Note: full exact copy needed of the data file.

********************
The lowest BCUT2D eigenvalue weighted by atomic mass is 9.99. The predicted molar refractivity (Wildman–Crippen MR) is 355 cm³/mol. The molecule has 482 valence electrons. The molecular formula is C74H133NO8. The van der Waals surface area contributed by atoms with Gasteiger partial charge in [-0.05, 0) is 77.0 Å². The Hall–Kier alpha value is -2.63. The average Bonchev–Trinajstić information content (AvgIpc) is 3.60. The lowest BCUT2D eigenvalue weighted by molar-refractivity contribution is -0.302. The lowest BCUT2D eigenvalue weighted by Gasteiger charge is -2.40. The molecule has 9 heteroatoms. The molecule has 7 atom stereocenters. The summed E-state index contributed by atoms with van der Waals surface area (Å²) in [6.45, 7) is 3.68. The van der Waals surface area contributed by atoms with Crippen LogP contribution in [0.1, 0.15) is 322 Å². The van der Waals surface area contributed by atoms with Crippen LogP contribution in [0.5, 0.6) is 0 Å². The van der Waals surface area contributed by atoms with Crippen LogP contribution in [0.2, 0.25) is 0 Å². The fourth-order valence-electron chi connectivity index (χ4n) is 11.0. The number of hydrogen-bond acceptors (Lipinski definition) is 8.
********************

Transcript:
The lowest BCUT2D eigenvalue weighted by atomic mass is 9.99. The predicted molar refractivity (Wildman–Crippen MR) is 355 cm³/mol. The molecule has 482 valence electrons. The molecular formula is C74H133NO8. The van der Waals surface area contributed by atoms with Gasteiger partial charge in [-0.05, 0) is 77.0 Å². The Hall–Kier alpha value is -2.63. The average Bonchev–Trinajstić information content (AvgIpc) is 3.60. The lowest BCUT2D eigenvalue weighted by molar-refractivity contribution is -0.302. The lowest BCUT2D eigenvalue weighted by Gasteiger charge is -2.40. The molecule has 9 heteroatoms. The molecule has 7 atom stereocenters. The summed E-state index contributed by atoms with van der Waals surface area (Å²) in [6.45, 7) is 3.68. The van der Waals surface area contributed by atoms with Crippen LogP contribution in [0.1, 0.15) is 322 Å². The van der Waals surface area contributed by atoms with Crippen LogP contribution in [0.5, 0.6) is 0 Å². The van der Waals surface area contributed by atoms with Crippen LogP contribution in [0.2, 0.25) is 0 Å². The fourth-order valence-electron chi connectivity index (χ4n) is 11.0. The number of hydrogen-bond acceptors (Lipinski definition) is 8.